We've had the Merida Ninety-Six RC 9000 in for testing, and now we've got its relaxed sibling, the Ninety-Six 8000. Why? I hear you ask, well because it gets a bump up in suspension travel, a slacker geometry, and a more aggressive kit list. We're curious to see how its down-country lean effects the ride.
The Ninety-Six 8000 is built around a very similar frame as the XC focussed RC 9000 offering up 100mm of squish at the rear and it's got space for a 29x2.3" wheel. However, the 8000's frame uses Merida's CF4 III frame, rather than the CF5 III on the RC 9000.
The bike's frame is internally cable routed with cables exiting neatly through a specially designed headset cap. There's also Merida's Trail Mount which is an additional fixing point behind the head tube for any extra spares and space in the front triangle for two bottle cages.
Just like the cross-country thoroughbred, this bike gets Merida's P-Flex Pivot which has been designed to save weight and improve stiffness by doing away with the seat/chainstay pivot point. Instead, Merida has made use of the carbon frame's properties to allow for a sufficient amount of flex.
While the Ninety-Six 8000 shares a similar frame, that's where a lot of the similarities end.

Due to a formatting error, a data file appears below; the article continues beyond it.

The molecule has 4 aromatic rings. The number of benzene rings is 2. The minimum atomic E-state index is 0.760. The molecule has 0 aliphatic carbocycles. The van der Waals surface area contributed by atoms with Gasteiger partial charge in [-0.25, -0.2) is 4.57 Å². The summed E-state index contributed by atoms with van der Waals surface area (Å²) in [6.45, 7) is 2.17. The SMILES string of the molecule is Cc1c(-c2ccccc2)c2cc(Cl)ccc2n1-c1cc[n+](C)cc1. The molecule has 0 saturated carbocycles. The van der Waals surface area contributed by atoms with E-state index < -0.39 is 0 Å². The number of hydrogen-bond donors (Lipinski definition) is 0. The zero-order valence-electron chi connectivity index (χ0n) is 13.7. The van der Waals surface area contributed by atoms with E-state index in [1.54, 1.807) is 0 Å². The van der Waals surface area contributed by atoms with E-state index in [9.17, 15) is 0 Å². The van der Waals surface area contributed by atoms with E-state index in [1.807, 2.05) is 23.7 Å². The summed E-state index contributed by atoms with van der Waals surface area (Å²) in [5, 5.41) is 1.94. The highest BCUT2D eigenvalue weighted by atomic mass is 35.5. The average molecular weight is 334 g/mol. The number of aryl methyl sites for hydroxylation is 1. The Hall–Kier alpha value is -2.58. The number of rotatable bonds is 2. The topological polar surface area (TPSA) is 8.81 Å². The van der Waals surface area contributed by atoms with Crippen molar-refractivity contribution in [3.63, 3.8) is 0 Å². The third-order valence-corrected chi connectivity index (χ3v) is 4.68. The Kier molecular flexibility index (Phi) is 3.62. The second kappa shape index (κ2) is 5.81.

At the front of the bike, there's a RockShox SID Ultimate fork with 120mm of travel and a remote lockout. It has enough space to fit a 29x2.8" tyre if super fat rubber is your thing. Then, at the rear, there's a matching RockShox SIDLuxe Ultimate shock damping the 100mm of travel.
That extra 10mm of fork travel slackens the head angle by .5° to 67°. The change also slackens the seat tube to 75° and raises the bottom bracket drop to 36mm rather than 45mm on the 100mm traveled RC 9000 build.
Though reach on the Ninety-Six 8000 gets shrunk by 13mm to 440mm on this medium frame. Then, there's a 435mm chainstay and an 1156mm wheelbase.
Another big change is the move over to chunky rubber from Maxxis in the form of the DHR II at both ends of the bike. These are tyres that are most commonly found on full-fat enduro bikes, so it's impressive to see such aggressive tread patterns on a bike like this.
This bike also gets its brakes from Shimano and the XT line-up, coming kitted with a four-pot caliper at the front for extra braking power.
Though, a bit of a curveball, the Ninety-Six 8000 is driven by a SRAM GX Eagle drivetrain with the 10-52t cassette offering an extended range.
Moving onto the wheels, we get a pair of carbon Reynolds TR 309's with a 30mm internal width.
Finishing off the bike, there's a Merida Expert TR dropper post and on our medium frame we get 150mm of travel. A small will see 125 and the large and extra-large frames get 170mm of drop.
Then, there's a 740mm bar from Merida, along with a 60mm stem, also from Merida.
So, that's the kit that we get on the Merida Ninety-Six 8000 and for all of that, it's priced at £6,200. Now it's off to Justin to find out what all of these changes have done to the ride. Keep an eye out on the site for the full review coming soon.
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